Shagged after their clambake down the beach with all that Damascus rosé, the lads crawled for hours up the dusty track to the wedding. Jesus’ mum met them in the road, complaining that there was no booze left. There was no drive-in, and a wedding lasted about a week, but she knew her boy could do something about it.

“Mother, what am I to do with thee”, he hissed, and then got straight down to it: haul the waterpots out into the sun; stack in some dried fruit; let the local yeasts get active, and they’re straight back into it.

For years Sam Wynn, founder of the Wynn’s wine empire, travelled annually from his home in the Polish ghetto to the Black and Caspian Seas to buy dried grapes which he’d take all the way home and then make kosher amarone for the Jews.

Nowdays, in northern Italy, Amarone is actually an appellation of the Valpolicella district, restricted to wines made by appassimento. Mark goes here annually to make wine. And as the wet Ducati could testify, he also makes it here, in the scrub and sand and ironstone of Blewett Springs in the McLaren Vale district.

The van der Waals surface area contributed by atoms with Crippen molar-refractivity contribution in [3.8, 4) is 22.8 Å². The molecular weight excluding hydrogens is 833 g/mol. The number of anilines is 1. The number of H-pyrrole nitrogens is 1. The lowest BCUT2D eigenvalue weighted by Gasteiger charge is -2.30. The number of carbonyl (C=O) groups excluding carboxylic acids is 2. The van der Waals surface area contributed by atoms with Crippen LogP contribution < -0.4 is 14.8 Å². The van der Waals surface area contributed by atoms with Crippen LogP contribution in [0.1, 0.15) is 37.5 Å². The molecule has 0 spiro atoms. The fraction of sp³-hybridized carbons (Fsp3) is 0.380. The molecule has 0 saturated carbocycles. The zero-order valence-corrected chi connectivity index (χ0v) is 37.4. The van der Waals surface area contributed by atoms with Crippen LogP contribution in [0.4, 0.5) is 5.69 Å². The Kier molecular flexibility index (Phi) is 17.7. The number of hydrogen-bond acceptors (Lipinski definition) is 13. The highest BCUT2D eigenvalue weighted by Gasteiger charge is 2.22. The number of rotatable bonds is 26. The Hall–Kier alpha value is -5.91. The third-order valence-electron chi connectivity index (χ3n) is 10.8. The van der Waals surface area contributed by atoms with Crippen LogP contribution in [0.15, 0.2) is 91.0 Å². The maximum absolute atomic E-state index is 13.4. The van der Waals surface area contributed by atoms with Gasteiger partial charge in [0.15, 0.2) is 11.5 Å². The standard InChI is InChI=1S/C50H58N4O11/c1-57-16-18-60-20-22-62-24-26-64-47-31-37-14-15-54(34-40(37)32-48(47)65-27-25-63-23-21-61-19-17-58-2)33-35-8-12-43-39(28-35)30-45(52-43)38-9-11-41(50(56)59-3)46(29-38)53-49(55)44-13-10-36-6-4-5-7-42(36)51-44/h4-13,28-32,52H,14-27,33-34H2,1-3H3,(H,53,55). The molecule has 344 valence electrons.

Last week he presented all his Koltz The Pagan passito vintages, from 03 to a barrel sample of 09. And a dandy pagan ritual it was.

“A lot of this is about texture”, he murmured into his glass. “We pick the Shiraz early so it starts with a lot of acid, and that gets concentrated more as the grapes shrivel. So they’re quite acidic. But the texture just gets me.”

The bunches are picked carefully onto drying trays which are stacked in a humidity-controlled Ducati shed. A close eye must be kept for the six or seven week process: you don’t want too much overt shrivel, and bunches which develop moulds or rots are removed.

“It’s all local Shiraz off the sand”, he says, “but I always add a little bit of Adelaide Hills Cabernet.”

The grapes are finally crushed and put into open fermenters with some freshly-picked must, which is of course sweeter, with less acid. Off it goes. Long, slow ferments – 25 days – gentle basket pressing, and presto: amarone!